Was it more challenging to do nonfiction than the fictionalized universe of Amelia?

They are both challenging in different ways. In fact, they are almost the opposite of each other in some ways. When you are writing fiction you only need to add enough details so that your story seems real. And that’s actually fewer than you might think. On the other hand, real life is infinitely detailed, and a writer can follow any one of those details 

and end up really distorting the story he or she is trying to tell. So a major challenge of writing this book was to stick to the story of “how I became a cartoonist.” Any other anecdote, or character or setting that might be interesting in and of itself, if it didn’t relate to me becoming a cartoonist, it had to get cut.

It’s surprising though how many other elements remained because they DID tie in to that theme…schoolwork, basketball, dating, friendship, all of that was still wrapped up in my quest to become a cartoonist. Which is great, because now I think that even if a kid has zero interest in comics, they can find something to engage them within this story.


THE DUMBEST IDEA EVER! depicts a time in your life when everything changed for you --- and resulted in the beginning of your illustrious comics career. What do you think you would be doing now if you weren’t doing comics?

I have absolutely no idea. I never had a Plan B. I actually don’t believe in Plan B’s, because they are really just excuses to give up on your dream as soon as possible. I hear high school kids say all the time…“Well, I want to be an artist, but I’m going to college to major in computer programming, because it’s my Plan B.” No, it’s not. It’s your major. When you graduate, you will immediately look for a job in the computer field. You will never become an artist. Ever. Which is fine because the computer field is lucrative and we need computer programmers, but it’s not great to kid yourself about it. Even way back when I had to have a day job, it was only ever to make sure I could one day be a cartoonist fulltime. And all of my day jobs were art-related.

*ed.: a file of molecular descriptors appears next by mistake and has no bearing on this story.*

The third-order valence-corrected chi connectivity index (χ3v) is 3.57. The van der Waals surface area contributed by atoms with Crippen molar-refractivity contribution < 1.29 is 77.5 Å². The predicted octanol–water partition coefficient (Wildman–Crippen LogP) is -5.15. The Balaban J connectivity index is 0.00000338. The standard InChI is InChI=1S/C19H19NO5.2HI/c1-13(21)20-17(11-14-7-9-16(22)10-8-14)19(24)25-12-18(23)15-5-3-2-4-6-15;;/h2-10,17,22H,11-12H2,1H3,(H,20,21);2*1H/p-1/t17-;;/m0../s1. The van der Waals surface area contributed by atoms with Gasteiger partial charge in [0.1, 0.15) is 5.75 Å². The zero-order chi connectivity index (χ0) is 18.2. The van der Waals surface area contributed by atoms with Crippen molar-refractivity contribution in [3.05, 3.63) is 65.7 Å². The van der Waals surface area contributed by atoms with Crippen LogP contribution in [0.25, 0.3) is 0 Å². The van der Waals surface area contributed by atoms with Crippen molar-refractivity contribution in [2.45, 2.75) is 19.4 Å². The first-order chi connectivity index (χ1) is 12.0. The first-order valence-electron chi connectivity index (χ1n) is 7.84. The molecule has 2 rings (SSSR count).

Having already done comics for years and years, though, I could see wanting to try different things. I just cowrote a screenplay, which was an amazing experience, so I’d be interested in doing more of that. I could see myself teaching comics or teaching creative writing, but all of that would now come after having already accomplished what I originally set out to do.


Given that you began creating your own self-produced comics when you were a teen, have you offered advice to other teens about doing the same thing?

Over the years, I’ve met many kids who wanted to get into comics. At conventions or school visits there are always one or two kids who can’t wait to make their own comic books or strips. The advice I give is always the same. First, think about WHY you are doing it. Not just why you want to make comics, but also, why do you want to make the PARTICULAR comic that you are producing? Because the world doesn’t need one more miserable Batman rip-off, y’know? And if a kid can answer that, they are much further along than most of their peers.

One of the big moments in DUMBEST IDEA EVER is when my friend Tony says I should write comics based on real life. It was a huge gift, because it instantly stopped me from producing my bad superhero and sci-fi rip off comics and put me on the road to finding my own voice as a writer. The comics I made were still bad, of course, but they were much more original. Then it was just a matter of spending years and years trying to develop the craft I needed.

The other piece of advice I give is to finish what you start. An idea has no value if you can’t execute it.


Have any self-published comics from young creators caught your eye?